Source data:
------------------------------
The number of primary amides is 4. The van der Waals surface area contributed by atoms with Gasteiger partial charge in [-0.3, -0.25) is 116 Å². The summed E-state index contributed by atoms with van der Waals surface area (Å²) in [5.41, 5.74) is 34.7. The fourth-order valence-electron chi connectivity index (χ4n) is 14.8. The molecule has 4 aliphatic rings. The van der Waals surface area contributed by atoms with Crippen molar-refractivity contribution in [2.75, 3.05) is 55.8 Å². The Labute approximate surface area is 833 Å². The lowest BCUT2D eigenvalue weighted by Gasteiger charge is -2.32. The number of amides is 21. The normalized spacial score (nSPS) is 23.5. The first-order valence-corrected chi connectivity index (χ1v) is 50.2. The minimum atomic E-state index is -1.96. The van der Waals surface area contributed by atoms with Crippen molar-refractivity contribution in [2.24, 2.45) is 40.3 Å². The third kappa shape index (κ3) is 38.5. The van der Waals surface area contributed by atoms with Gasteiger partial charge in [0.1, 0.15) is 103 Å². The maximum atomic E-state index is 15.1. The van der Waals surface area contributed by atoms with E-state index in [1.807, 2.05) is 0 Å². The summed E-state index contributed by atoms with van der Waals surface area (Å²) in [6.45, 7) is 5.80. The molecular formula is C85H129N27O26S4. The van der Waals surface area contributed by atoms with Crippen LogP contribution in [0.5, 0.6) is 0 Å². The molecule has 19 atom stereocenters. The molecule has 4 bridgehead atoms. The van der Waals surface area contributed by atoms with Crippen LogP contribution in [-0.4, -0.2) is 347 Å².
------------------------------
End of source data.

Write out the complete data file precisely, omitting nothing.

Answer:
The number of primary amides is 4. The van der Waals surface area contributed by atoms with Gasteiger partial charge in [-0.3, -0.25) is 116 Å². The summed E-state index contributed by atoms with van der Waals surface area (Å²) in [5.41, 5.74) is 34.7. The fourth-order valence-electron chi connectivity index (χ4n) is 14.8. The molecule has 4 aliphatic rings. The van der Waals surface area contributed by atoms with Crippen molar-refractivity contribution in [2.75, 3.05) is 55.8 Å². The Labute approximate surface area is 833 Å². The lowest BCUT2D eigenvalue weighted by Gasteiger charge is -2.32. The number of amides is 21. The normalized spacial score (nSPS) is 23.5. The first-order valence-corrected chi connectivity index (χ1v) is 50.2. The minimum atomic E-state index is -1.96. The van der Waals surface area contributed by atoms with Crippen molar-refractivity contribution in [2.24, 2.45) is 40.3 Å². The third kappa shape index (κ3) is 38.5. The van der Waals surface area contributed by atoms with Gasteiger partial charge in [0.1, 0.15) is 103 Å². The maximum atomic E-state index is 15.1. The van der Waals surface area contributed by atoms with E-state index in [1.807, 2.05) is 0 Å². The summed E-state index contributed by atoms with van der Waals surface area (Å²) in [6.45, 7) is 5.80. The molecular formula is C85H129N27O26S4. The van der Waals surface area contributed by atoms with Crippen LogP contribution in [0.5, 0.6) is 0 Å². The molecule has 19 atom stereocenters. The molecule has 4 bridgehead atoms. The van der Waals surface area contributed by atoms with Crippen LogP contribution in [-0.4, -0.2) is 347 Å².